“He merely writes to vent his own spleen, his own bitterness, his own sense of the disparity between the ugliness of the world that is and the beauty of the world that might be.
“He is trapped in a mechanical civilization. Everywhere about his are steel cages and the futile voices… to be part of civilization is to be part of its ugliness and haste and economic barbarism. It is to be a butterfly on the wheel.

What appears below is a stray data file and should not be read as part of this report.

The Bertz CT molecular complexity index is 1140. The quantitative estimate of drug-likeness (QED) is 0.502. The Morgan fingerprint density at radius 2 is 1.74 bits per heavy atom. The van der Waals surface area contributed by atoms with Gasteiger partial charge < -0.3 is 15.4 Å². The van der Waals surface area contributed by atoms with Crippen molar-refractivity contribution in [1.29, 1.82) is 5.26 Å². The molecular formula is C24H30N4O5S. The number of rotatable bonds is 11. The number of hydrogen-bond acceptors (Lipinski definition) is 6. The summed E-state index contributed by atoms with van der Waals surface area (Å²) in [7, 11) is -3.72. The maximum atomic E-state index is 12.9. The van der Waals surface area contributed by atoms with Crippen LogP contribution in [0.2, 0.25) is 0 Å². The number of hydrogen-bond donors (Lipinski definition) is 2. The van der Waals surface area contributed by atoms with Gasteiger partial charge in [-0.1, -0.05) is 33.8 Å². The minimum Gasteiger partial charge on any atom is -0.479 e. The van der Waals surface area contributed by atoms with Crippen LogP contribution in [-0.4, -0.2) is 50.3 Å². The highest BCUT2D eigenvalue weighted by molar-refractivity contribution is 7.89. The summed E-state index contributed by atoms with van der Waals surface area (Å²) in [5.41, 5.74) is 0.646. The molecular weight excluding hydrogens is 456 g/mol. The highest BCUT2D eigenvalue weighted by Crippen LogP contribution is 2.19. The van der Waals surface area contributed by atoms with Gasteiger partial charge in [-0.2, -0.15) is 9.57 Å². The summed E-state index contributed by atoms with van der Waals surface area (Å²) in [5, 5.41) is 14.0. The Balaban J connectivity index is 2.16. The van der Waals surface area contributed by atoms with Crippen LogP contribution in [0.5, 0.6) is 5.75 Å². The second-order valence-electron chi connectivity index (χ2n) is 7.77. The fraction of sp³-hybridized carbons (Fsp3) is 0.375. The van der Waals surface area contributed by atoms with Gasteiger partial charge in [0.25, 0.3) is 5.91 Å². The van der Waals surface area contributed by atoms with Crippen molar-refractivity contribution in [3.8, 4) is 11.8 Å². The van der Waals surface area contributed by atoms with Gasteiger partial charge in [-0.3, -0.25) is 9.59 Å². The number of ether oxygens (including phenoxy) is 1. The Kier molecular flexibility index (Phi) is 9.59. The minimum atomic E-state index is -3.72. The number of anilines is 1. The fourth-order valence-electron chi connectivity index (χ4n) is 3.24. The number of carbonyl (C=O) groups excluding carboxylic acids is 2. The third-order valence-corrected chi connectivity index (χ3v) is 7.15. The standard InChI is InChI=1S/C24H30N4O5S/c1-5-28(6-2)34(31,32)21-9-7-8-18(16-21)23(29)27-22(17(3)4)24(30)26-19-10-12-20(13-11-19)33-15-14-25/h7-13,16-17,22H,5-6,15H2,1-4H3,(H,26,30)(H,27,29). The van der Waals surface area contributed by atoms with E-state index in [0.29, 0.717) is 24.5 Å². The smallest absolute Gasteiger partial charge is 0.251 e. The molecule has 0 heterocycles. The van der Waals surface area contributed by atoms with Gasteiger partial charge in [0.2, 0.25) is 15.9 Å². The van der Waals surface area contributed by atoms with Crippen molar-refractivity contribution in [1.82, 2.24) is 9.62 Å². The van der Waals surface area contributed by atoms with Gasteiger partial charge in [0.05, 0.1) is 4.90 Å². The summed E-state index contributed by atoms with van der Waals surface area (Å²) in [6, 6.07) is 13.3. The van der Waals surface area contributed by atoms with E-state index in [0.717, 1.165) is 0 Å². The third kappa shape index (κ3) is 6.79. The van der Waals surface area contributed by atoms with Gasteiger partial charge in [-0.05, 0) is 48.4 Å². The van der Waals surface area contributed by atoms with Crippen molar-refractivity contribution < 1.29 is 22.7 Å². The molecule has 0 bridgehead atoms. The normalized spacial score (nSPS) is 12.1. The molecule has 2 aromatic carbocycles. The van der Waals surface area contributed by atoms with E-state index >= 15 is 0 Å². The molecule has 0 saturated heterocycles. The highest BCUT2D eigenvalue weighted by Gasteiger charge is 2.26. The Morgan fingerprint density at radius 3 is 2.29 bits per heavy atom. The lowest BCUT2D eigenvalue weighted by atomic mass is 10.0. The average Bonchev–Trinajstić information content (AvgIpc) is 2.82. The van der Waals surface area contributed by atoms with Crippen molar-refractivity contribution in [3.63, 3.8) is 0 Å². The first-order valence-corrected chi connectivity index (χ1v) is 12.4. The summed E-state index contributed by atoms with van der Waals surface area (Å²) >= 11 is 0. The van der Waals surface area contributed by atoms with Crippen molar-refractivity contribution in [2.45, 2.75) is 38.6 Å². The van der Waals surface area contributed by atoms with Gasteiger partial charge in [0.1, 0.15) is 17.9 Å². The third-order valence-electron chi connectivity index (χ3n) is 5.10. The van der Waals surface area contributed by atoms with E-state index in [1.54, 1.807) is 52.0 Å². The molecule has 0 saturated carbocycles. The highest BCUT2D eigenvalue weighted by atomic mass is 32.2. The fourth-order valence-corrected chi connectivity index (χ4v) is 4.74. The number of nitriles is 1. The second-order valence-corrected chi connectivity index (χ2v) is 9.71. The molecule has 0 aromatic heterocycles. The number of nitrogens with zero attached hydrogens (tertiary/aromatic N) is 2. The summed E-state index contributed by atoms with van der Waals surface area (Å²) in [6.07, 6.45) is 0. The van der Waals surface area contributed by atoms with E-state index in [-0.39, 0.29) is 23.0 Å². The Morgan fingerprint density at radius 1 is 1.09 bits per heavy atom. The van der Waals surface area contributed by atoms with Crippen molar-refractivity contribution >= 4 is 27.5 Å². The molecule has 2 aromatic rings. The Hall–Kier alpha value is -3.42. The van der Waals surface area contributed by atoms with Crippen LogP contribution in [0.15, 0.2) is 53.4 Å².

“But a poet is born. He is born in spite of the civilization. When, therefore, he is born into this apathetic and hostile civilization, he will react in the only way possible way, he will become the poet of his own spleen, the victim of his own frustrated sense of beauty, the prophet of despair.”
Herbert Read, Phases of English Poetry, 1928 (or should that be 1976?)